In the first four months of 2022, Azerbaijan’s revenues from gas exports increased about 3.7 times and reached $4.18 billion (Marja, May 19). Revenues from oil exports, on the other hand, increased 50.3 percent in the same period. As a result, the positive balance of payments increased about 4.8 times and reached $1.57 billion in the first quarter of 2022 compared to the same period in 2021 (Marja, June 10).
The high price of oil and gas is the economic advantage that the Russian-Ukrainian war has created for Azerbaijan. However, along with high energy revenues, due to the war, Azerbaijan is also confronted with several economic difficulties.
The warring parties, especially Russia, represent a large share of Azerbaijan’s imports. In 2021, the total of Ukraine’s and Russia’s shares of Azerbaijan’s imports was about 22 percent (customs.gov.az, January 15). Azerbaijan imported goods worth $470 million from Ukraine and $2.74 billion from Russia (amerikaninsesi.org, April 13). Last year, Azerbaijan imported $293.2 million worth of wheat from Russia. Also, imports from Russia met 25 percent of Azerbaijan’s local demand for vegetable oil and 50 percent for its sugar.
Due to the war’s significant impact on Ukraine’s production potential, Azerbaijan’s imports from Ukraine decreased by approximately 38 percent in the first five months of 2022 compared to the same period in the previous year (customs.gov.az, June 15). Unlike in Ukraine, the total level of imports from Russia has not been reduced in this period. However, in the first five months of 2022, exports from Azerbaijan to Russia decreased by about 7 percent compared to the same period in 2021 (customs.gov.az, June 15, 2021). As Russia is the main destination for the export of non-oil products, especially vegetables, from Azerbaijan, this decreasing trend will affect local agricultural producers.
However, taking into account the expected restrictions on Russia’s wheat exports, Azerbaijan has increased wheat imports from Kazakhstan, one of the world’s major producers. In the first two months of 2022, wheat imports from Kazakhstan increased about 27 times and reached 81,723 tons (APA, April 13). Despite the fact that in this period the level of wheat imports from Russia also increased, its share of total wheat imports decreased to 46 percent and Kazakhstan’s share increased from 14 to 54 percent. In recent years, Azerbaijan was able to meet only 60 percent of the demand for wheat with local production and the rest was imported from other countries, mostly from Russia, which accounted for more than 80 percent of wheat imports to Azerbaijan (anews.az, March 2).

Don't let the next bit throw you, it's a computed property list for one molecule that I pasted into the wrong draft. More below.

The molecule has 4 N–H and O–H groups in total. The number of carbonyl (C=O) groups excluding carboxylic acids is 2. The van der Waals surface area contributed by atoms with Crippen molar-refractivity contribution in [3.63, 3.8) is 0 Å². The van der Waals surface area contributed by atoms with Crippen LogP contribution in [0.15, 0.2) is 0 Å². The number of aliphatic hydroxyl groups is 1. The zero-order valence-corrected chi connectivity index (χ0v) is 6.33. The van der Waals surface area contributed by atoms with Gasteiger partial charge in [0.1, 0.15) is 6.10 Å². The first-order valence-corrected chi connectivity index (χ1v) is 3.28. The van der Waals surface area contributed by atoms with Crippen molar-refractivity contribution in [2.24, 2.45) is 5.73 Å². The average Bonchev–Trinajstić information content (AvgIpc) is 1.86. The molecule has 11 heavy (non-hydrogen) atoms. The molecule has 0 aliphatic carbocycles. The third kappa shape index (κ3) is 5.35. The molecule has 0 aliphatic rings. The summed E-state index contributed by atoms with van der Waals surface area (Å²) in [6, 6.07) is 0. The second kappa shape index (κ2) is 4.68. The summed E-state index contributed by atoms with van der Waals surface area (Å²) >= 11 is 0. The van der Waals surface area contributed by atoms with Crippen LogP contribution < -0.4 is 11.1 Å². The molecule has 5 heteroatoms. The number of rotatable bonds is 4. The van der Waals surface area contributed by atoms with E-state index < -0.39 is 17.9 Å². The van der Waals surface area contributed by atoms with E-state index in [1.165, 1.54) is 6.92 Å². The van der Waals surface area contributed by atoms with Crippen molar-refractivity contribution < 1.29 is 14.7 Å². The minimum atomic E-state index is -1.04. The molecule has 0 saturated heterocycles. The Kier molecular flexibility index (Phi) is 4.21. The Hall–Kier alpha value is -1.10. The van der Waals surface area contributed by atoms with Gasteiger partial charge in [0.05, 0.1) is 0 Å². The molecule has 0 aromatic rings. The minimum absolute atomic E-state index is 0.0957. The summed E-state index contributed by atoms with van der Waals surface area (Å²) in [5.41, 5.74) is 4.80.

Despite the increase in wheat exports from Kazakhstan, in April, Nur-Sultan announced that it will reduce wheat and flour exports by 1 million and 300,000 tons, respectively, over three months to prevent the risk of deficiencies in the local market (azsiyaset.com, April 18). It is unknown if Kazakhstan will extend this restriction after three months. An extension could pose challenges for Azerbaijan in the coming months.
Taking into account the formed challenges regarding wheat imports, to ensure food security in the long term, Azerbaijan is planning to substantially increase its wheat production and even export to other countries. In achieving these goals, Azerbaijan will cooperate with Israel, and in May, when Israeli Minister of Agriculture and Rural Development Oded Forer visited Azerbaijan, wheat was one of the main topics discussed during the meetings (APA, May 4). It was agreed that Israel will provide Azerbaijan with the latest agricultural technologies to cultivate wheat, with the goal of purchasing wheat from Azerbaijan as early as 2025 (Azernews, May 10).
War-related restrictions and declining production not only affected the level of imports from Ukraine and Russia but also made imported goods, especially food products, more expensive. As these food products have a noticeable share in Azerbaijan’s food market, the increase in their prices affected the acceleration of overall inflation in Azerbaijan, which reached 12.2 percent in the first quarter of 2022 (Azvision, April 14). Almost 60 percent of the inflation came from food imports, with the inflation of food products reaching 18 percent. The alternative import options for these products also come with high prices, as inflation has become a global challenge and, as a result, is difficult to manage.
Azerbaijan’s main source of foreign remittances is also Russia. Azerbaijan received about $780 million in remittances from Russia in 2021, which made up about 60 percent of all received remittances (BBC, March 16). Due to war-related stagnation in the Russian economy, remittances are also decreasing. In the first quarter of 2022, the total level of remittances from Russia decreased by about 17 percent compared to the same period in the previous year and totaled about $99.7 million (Banker.az, June 14). The remittances from Ukraine, on the other hand, decreased by about 27 percent.
All these indicators demonstrate that, because of the war’s negative economic consequences and the sanctions imposed on Russia, Azerbaijan is facing reduced remittances, decreased trade turnover with the warring parties, wheat import problems and rising food prices. Oil and gas prices are rising, which, in contrast, increases Azerbaijan’s income from energy exports. High oil and gas prices, in turn, widen the trade surplus, making Azerbaijan’s economy more resilient to economic problems stemming from the war.
Eurasia Daily Monitor